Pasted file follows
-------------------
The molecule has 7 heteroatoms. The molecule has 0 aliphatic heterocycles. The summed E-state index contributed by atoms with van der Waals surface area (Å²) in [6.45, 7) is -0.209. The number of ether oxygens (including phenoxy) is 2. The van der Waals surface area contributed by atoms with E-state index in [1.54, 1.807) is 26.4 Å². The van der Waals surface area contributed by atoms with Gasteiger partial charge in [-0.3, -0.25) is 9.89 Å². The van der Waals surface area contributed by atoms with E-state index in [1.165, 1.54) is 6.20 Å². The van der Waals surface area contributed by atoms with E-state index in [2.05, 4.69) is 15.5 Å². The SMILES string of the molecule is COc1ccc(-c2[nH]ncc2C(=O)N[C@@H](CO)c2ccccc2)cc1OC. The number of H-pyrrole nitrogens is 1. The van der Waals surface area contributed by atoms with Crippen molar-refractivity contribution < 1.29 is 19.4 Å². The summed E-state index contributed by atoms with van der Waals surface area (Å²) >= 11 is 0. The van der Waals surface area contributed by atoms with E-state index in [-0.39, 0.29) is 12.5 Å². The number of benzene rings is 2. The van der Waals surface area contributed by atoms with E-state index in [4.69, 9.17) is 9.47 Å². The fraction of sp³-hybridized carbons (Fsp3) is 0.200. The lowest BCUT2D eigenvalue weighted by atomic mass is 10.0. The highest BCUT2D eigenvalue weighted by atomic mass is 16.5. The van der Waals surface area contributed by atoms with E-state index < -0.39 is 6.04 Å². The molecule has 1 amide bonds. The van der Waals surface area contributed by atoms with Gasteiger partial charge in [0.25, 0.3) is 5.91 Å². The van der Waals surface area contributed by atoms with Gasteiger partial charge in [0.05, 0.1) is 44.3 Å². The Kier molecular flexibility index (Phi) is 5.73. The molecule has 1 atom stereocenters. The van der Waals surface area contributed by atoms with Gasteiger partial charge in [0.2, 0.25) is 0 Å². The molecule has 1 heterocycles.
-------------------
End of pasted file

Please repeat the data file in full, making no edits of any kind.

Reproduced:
The molecule has 7 heteroatoms. The molecule has 0 aliphatic heterocycles. The summed E-state index contributed by atoms with van der Waals surface area (Å²) in [6.45, 7) is -0.209. The number of ether oxygens (including phenoxy) is 2. The van der Waals surface area contributed by atoms with E-state index in [1.54, 1.807) is 26.4 Å². The van der Waals surface area contributed by atoms with Gasteiger partial charge in [-0.3, -0.25) is 9.89 Å². The van der Waals surface area contributed by atoms with E-state index in [1.165, 1.54) is 6.20 Å². The van der Waals surface area contributed by atoms with E-state index in [2.05, 4.69) is 15.5 Å². The SMILES string of the molecule is COc1ccc(-c2[nH]ncc2C(=O)N[C@@H](CO)c2ccccc2)cc1OC. The number of H-pyrrole nitrogens is 1. The van der Waals surface area contributed by atoms with Crippen molar-refractivity contribution < 1.29 is 19.4 Å². The summed E-state index contributed by atoms with van der Waals surface area (Å²) >= 11 is 0. The van der Waals surface area contributed by atoms with E-state index in [-0.39, 0.29) is 12.5 Å². The number of benzene rings is 2. The van der Waals surface area contributed by atoms with E-state index in [4.69, 9.17) is 9.47 Å². The fraction of sp³-hybridized carbons (Fsp3) is 0.200. The lowest BCUT2D eigenvalue weighted by atomic mass is 10.0. The highest BCUT2D eigenvalue weighted by atomic mass is 16.5. The van der Waals surface area contributed by atoms with E-state index < -0.39 is 6.04 Å². The molecule has 1 amide bonds. The van der Waals surface area contributed by atoms with Gasteiger partial charge in [0.25, 0.3) is 5.91 Å². The van der Waals surface area contributed by atoms with Gasteiger partial charge in [0.05, 0.1) is 44.3 Å². The Kier molecular flexibility index (Phi) is 5.73. The molecule has 1 atom stereocenters. The van der Waals surface area contributed by atoms with Gasteiger partial charge in [0.2, 0.25) is 0 Å². The molecule has 1 heterocycles.